- Remember that sleeping in, misreading the exam timetable, or not being able to find your exam room are not legitimate reasons for missing exams. It’s a good idea to make sure you have a back-up alarm, that you've double checked the time of your exam, and if you’ve never been the location where your exam is being held, go check it out ahead of time. You can find more information about Western’s exam policies and the most up-to-date exam schedule on the registrar’s website: http://www.registrar.uwo.ca/examinations/exam_schedule.html
- Please note there are study spaces available for students in both the Atrium of IGAB and the Study Space in AHB 2G30.
4. Final Deadlines for course assignments
5. SSD Accommodation
Academic accommodation consists of arrangements that allow a student with a disability a fair opportunity to engage in academic activities and fulfill essential course and program requirements. Accommodation does not remove essential requirements of a course or program. It does not fundamentally alter content of exams, standards for assigning grades, or requirements that students independently demonstrate their knowledge of course material. Western students who are registered in a faculty on the main campus request accommodation by contacting Services for Students with Disabilities (SSD) in the Student Development Centre, on the main campus.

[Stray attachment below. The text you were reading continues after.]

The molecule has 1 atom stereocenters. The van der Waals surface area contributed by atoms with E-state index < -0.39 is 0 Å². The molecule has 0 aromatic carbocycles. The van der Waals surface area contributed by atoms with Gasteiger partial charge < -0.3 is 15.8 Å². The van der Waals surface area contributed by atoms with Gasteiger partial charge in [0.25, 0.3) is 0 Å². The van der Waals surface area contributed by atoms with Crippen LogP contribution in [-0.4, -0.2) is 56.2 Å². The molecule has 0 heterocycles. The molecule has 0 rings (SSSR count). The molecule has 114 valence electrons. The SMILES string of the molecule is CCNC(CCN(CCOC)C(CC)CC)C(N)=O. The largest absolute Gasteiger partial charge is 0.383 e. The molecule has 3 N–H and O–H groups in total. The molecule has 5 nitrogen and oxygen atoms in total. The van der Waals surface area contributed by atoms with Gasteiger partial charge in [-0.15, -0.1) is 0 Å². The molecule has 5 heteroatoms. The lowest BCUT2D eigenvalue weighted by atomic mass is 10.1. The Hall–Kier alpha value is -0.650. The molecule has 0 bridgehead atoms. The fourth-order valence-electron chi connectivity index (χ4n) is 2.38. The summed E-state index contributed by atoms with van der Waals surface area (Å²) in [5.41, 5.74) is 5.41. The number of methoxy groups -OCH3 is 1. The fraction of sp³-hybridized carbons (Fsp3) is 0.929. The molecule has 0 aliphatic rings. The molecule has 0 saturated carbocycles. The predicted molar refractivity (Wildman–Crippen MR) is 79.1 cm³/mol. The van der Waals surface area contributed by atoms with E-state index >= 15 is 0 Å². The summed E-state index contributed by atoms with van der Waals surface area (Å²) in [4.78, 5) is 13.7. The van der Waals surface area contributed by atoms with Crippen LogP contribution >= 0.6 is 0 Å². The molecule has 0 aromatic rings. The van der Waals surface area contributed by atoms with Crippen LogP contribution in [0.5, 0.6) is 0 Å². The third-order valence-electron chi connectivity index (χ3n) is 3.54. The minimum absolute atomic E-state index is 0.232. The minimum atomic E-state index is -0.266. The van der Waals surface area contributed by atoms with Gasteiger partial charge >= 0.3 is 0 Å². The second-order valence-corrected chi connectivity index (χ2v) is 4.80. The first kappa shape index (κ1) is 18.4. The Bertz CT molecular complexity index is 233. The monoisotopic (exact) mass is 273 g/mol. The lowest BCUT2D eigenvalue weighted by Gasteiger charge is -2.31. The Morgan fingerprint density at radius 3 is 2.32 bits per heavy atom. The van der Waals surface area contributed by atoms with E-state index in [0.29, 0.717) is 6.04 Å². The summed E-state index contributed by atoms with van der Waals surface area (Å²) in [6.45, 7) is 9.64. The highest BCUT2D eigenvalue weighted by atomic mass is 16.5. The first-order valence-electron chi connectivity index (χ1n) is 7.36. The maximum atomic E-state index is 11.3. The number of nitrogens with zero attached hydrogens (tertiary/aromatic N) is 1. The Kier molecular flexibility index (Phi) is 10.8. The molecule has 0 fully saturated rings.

6. Artwork in counselling
Artists: A & H Sophs
When you are in the counselling office you will also find two pieces of art work. These will be displayed from Mid-November to mid-December. You can view those on our website: http://www.uwo.ca/arts/counselling/about_us/office_art.html and below.
Writing Multiple-choice Tests, Wednesday, December 7, 2016, 3:30 pm - 4:30 pm, University Community Centre (UCC) Room: 147A, FREE
Learn about different types of multiple-choice questions and ways to approach them. Sample questions from university courses are used to demonstrate effective strategies for this exam format.
Turn Your Degree into a Career, Wednesday, January 11, 2017, 11:00 am - 2:00 pm, University Community Centre (UCC) Room: Atrium, FREE
What are you doing after graduation? Have you considered a Western Post-Degree Program? One year career focused programs with hands-on work placements that add valuable experience to your degree.
Campus Career Resources
Career Conference 2017: "Life after WesternU"
Saturday, January 21, 2017, 9am-5pm, University Community Centre, $25
No time for career prep? Give us one day and make a start. This conference has been designed to address a variety of your career concerns. No matter what stage you are at, we have something for you. Sessions have been tailored for undergraduates, graduate students and alumni! http://success.uwo.ca/careers/events/career_conference/index.html
Career Counselling, Student Success Center, UCC 210